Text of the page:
This book, in my opinion, is definitely for the non-scripter/programmer. So if you're 100% new to javascript, this may not be the best choice for your first book. However, if you've touched javascript for a while or have done some sort of programming or even actionscript in Flash, this will be quite an easy read.

It's totally opened my eyes to creating sites that are no longer tagged with "Oh, it's one of those javascript-only sites again that try to be oh-so-fancy but break in other browsers".

If you want to take on the power of javascript but also be a caring, friendly web designer, this is definitely a book you should check out.
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6 of 6 people found the following review helpful
on October 29, 2005
Format: Paperback
This book is a breath of fresh air in that it avoids all the old cliches of "cool" (aka cringe-making) JavaScript effects, such as tickertape effects in the browser status bar. This is JavaScript that can be put to effective use, such as replacing images without the need either to preload them or to reload the whole page. Another example is generating new content on the fly. Jeremy Keith does this by building a list of abbreviations used on a web page, a technique that would be equally valuable in automatically generating a table of contents for a long document.

This book teaches a thoughtful approach to JavaScript that degrades gracefully in older browsers, or when the user has JavaScript disabled. In the chapter on best practices, the message is driven home that technology should add to the functionality and attractiveness of a site, an approach the author calls "progressive enhancement." Exclusive technology, even something as simple as JavaScript, should never be a prerequisite for gaining access to a site's content.

Most JavaScript books leave the Document Object Model (DOM) tantalizingly to the end in the "advanced" section, whereas this one deals with nothing else. In spite of this, DOM Scripting is aimed at the beginner to intermediate user, and is made incredibly easy to understand. The purpose of each line of code is explained, and functions are built up in easily digestible blocks. Readers already familiar with DOM techniques may find some of the descriptions repetitive, but newcomers will be grateful for the way their knowledge is consolidated by seeing core techniques used in different circumstances. The clear, matter-of-fact style makes it a pleasure to read, and the final case study brings everything together in a logical and attractive site.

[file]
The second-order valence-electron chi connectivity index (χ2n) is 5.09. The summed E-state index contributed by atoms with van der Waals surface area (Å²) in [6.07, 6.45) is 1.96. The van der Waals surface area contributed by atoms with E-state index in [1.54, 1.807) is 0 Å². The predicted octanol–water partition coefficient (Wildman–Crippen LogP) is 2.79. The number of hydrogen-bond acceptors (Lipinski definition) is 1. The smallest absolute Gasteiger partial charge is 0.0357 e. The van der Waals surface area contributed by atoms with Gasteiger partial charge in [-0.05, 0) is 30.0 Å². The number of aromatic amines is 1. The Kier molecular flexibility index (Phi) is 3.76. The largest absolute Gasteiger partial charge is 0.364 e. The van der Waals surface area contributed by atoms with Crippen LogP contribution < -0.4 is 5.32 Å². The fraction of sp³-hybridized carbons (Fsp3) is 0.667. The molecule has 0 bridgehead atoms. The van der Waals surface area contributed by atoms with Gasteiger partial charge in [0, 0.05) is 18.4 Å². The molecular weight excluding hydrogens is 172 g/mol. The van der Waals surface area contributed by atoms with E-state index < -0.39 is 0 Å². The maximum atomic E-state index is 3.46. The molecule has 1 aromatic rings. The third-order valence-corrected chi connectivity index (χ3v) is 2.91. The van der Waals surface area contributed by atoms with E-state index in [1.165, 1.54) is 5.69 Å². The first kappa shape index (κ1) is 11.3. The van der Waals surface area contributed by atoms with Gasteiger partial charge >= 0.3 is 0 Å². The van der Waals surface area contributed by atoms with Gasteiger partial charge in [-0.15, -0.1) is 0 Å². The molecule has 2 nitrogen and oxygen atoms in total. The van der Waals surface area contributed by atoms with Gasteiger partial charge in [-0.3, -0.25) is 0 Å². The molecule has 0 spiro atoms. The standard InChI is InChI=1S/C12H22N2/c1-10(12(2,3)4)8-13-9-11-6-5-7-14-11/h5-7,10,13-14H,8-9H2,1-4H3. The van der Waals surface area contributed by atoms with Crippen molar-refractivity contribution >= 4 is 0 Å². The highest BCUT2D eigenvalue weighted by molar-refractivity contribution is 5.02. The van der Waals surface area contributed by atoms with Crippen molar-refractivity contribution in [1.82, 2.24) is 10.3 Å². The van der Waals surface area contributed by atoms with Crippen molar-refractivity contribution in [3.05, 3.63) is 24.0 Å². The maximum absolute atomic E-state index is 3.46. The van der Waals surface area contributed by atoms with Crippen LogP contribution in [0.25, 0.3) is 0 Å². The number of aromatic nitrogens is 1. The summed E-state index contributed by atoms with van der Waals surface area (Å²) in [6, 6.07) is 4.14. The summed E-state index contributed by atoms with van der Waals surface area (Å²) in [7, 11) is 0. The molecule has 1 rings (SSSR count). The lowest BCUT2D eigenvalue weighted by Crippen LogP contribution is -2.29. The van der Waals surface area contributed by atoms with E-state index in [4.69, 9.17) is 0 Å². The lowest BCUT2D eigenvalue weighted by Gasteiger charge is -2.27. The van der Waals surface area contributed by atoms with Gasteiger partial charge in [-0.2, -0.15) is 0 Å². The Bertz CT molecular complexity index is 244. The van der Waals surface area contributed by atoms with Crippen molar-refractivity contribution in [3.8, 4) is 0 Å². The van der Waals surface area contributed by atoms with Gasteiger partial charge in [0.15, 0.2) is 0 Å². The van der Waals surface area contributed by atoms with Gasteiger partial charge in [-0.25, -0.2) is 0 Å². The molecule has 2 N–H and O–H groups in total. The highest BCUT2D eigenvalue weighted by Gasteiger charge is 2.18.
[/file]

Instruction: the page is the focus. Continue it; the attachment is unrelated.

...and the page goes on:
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6 of 6 people found the following review helpful
on February 6, 2011
Format: PaperbackVerified Purchase
I bought this book because I'm pretty comfortable using html and css to build static web-pages, and wanted to learn what I could add with Javascript. The book delivered on this front, providing a series of examples that walk you through the process of adding javascript enhancements to your html.

The coverage of javascript itself is relatively minimal - just what you need to do to complete the examples. I'll definitely be spending some time with a more thorough reference (book or website) to get a deeper understanding of the language. That said, this is still a very valuable book. Many of the javascript reference books I've seen cover the language in great depth, but leave me wondering "where do I start? how do I actually use this stuff on a webpage?". Dom Scripting takes the opposite approach - you can dig up language details pretty easily on the web, so here are some best practices for tying it all together.

The examples are built up in small increments, starting with the basic behaviour, rounding out the rough edges, and making sure your code follows standard practices and degrades gracefully in older browsers.

Four stars. It's a good, but not perfect book. A little more variety in the examples, and perhaps a quick-reference/glossary/appendix for basic language constructs would extend the value of the book for newcomers.
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8 of 9 people found the following review helpful